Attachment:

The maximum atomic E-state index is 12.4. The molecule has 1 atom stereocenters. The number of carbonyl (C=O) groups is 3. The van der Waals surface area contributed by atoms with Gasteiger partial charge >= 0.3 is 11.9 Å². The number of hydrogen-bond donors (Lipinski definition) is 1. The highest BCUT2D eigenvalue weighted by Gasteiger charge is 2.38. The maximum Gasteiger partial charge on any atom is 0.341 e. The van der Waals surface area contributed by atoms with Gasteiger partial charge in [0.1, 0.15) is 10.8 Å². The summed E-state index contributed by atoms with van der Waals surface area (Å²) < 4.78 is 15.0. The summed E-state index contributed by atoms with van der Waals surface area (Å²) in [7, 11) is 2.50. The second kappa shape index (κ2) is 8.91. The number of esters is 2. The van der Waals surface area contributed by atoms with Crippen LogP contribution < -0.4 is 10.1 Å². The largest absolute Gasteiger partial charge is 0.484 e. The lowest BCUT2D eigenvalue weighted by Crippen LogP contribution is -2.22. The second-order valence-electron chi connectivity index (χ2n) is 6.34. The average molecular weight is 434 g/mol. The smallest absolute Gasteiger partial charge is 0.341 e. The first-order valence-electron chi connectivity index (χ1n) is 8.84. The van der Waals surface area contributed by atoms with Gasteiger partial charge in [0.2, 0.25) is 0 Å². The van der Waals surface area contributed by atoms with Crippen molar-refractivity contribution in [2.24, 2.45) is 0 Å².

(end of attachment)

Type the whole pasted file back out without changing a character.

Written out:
The maximum atomic E-state index is 12.4. The molecule has 1 atom stereocenters. The number of carbonyl (C=O) groups is 3. The van der Waals surface area contributed by atoms with Gasteiger partial charge >= 0.3 is 11.9 Å². The number of hydrogen-bond donors (Lipinski definition) is 1. The highest BCUT2D eigenvalue weighted by Gasteiger charge is 2.38. The maximum Gasteiger partial charge on any atom is 0.341 e. The van der Waals surface area contributed by atoms with Gasteiger partial charge in [0.1, 0.15) is 10.8 Å². The summed E-state index contributed by atoms with van der Waals surface area (Å²) < 4.78 is 15.0. The summed E-state index contributed by atoms with van der Waals surface area (Å²) in [7, 11) is 2.50. The second kappa shape index (κ2) is 8.91. The number of esters is 2. The van der Waals surface area contributed by atoms with Crippen LogP contribution < -0.4 is 10.1 Å². The largest absolute Gasteiger partial charge is 0.484 e. The lowest BCUT2D eigenvalue weighted by Crippen LogP contribution is -2.22. The second-order valence-electron chi connectivity index (χ2n) is 6.34. The average molecular weight is 434 g/mol. The smallest absolute Gasteiger partial charge is 0.341 e. The first-order valence-electron chi connectivity index (χ1n) is 8.84. The van der Waals surface area contributed by atoms with Gasteiger partial charge in [0.2, 0.25) is 0 Å². The van der Waals surface area contributed by atoms with Crippen molar-refractivity contribution in [2.24, 2.45) is 0 Å².